Is New York City Overdue for a Major Earthquake?

The earthquake that hit the Northeast on Friday morning rattled nerves but did not do much damage. Still, it left many New Yorkers wondering how afraid they should be of a bigger one hitting closer to the city.

The answer? It’s hard to say.

Some news reports suggest that a large earthquake is “due” in New York City because moderate ones — with a magnitude of 5 or more — typically occur every few hundred years. The last one took place in the 1700s. Friday’s earthquake, in comparison, was a magnitude 4.8.

In 2008, Columbia University’s Lamont-Doherty Earth Observatory found that the risk of earthquakes in the New York City area was greater than previously believed. That is because smaller earthquakes occur regularly in New York City, like a magnitude 1.7 earthquake that was recorded in Astoria, Queens, in January.

Experts caution that it is impossible to know when an earthquake will strike or how much damage it might cause. But if an earthquake much stronger than Friday’s were to hit closer to New York City, “it would be a different story,” said Kishor S. Jaiswal, a research structural engineer with the U.S. Geological Survey. Forecasts from the city suggest that such a quake could result in dozens of injuries and billions of dollars in damage.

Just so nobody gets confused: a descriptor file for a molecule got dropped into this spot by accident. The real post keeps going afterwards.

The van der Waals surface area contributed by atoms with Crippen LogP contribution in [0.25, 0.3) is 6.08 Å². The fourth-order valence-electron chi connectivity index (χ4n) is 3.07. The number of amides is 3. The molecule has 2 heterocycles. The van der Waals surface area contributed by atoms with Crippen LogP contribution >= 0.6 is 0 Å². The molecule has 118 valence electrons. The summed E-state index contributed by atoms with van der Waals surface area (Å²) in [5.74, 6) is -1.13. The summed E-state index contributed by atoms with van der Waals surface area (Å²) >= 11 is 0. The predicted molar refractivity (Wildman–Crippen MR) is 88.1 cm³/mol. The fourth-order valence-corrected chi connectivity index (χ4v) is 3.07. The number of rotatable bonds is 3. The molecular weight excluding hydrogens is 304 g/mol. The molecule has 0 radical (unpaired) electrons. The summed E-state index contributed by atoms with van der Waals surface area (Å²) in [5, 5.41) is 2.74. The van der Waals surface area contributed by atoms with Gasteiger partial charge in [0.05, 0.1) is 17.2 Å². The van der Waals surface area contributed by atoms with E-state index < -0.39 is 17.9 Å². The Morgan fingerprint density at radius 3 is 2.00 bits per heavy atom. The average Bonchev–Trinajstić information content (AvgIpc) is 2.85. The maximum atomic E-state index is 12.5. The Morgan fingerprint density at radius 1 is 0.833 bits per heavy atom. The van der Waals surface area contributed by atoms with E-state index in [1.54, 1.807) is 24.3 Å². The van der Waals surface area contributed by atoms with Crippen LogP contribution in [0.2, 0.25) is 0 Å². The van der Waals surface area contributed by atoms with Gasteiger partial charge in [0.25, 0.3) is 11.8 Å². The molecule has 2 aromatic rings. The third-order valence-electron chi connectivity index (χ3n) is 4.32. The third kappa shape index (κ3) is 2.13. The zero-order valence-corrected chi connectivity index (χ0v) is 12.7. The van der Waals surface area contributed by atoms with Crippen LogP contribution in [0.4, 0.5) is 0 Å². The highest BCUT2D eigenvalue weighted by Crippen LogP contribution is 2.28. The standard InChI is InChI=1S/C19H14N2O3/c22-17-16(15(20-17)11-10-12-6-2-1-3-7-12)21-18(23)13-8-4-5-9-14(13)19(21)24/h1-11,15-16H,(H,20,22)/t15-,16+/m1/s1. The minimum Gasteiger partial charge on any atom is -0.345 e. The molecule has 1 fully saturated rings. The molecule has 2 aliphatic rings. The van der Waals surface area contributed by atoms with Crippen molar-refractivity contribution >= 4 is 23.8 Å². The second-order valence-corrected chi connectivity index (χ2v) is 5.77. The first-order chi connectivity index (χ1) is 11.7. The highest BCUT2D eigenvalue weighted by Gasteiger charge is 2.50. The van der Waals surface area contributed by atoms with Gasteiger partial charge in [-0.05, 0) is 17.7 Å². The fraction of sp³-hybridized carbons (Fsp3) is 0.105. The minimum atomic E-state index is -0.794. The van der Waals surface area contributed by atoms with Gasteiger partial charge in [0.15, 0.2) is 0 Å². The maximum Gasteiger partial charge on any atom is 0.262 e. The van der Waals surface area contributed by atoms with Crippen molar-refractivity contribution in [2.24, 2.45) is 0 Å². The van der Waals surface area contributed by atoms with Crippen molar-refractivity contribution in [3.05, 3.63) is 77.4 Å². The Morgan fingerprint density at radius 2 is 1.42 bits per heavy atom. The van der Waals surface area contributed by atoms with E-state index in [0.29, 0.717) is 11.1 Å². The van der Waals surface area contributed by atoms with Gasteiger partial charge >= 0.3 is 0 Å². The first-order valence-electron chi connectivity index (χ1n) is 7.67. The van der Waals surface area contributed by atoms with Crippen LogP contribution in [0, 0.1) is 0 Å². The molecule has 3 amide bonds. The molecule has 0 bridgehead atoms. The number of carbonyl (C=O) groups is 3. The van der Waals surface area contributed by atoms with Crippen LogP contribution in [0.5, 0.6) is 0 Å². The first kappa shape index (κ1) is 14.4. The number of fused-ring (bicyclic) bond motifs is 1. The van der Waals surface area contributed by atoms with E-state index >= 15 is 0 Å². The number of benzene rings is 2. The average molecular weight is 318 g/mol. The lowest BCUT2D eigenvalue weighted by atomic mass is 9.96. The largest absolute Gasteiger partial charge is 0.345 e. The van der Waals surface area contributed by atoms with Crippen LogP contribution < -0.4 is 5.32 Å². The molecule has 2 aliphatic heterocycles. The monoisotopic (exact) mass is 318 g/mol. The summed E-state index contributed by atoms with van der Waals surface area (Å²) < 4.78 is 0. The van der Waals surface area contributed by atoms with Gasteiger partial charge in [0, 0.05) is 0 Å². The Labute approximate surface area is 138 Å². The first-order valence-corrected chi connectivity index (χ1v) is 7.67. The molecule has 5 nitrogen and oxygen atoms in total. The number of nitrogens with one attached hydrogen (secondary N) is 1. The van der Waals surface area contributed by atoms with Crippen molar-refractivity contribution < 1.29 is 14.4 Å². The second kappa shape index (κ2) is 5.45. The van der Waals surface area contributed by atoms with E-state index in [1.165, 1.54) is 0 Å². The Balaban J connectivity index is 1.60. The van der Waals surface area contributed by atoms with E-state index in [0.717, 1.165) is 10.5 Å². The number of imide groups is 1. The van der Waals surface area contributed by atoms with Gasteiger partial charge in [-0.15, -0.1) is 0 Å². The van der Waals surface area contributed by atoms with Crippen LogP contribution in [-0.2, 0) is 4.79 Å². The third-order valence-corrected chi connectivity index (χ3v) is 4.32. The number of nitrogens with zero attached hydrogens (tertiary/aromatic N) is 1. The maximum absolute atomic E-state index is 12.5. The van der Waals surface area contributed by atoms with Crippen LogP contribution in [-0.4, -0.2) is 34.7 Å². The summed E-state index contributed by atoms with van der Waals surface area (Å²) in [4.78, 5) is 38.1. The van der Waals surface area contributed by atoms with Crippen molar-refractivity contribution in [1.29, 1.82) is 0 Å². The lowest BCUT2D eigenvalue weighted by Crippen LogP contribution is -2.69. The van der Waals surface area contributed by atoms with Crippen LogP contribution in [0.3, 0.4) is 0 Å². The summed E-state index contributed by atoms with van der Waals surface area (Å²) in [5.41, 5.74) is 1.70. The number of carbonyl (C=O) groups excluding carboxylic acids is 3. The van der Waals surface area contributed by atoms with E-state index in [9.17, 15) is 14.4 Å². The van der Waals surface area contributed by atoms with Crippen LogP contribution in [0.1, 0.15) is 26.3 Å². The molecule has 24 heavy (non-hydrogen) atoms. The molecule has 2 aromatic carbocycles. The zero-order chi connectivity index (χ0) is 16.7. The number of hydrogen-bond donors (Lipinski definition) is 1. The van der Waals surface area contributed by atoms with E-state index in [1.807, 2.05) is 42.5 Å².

There were few reports of damage or injuries after Friday’s earthquake. Still, city officials said they were inspecting bridges, train tracks and buildings, and that people should be prepared for aftershocks for at least several days.

Earthquakes with a similar magnitude to Friday’s are “rare, but they’re not unheard-of” close to New York City, said Leslie Sonder, an associate professor of earth sciences at Dartmouth College.

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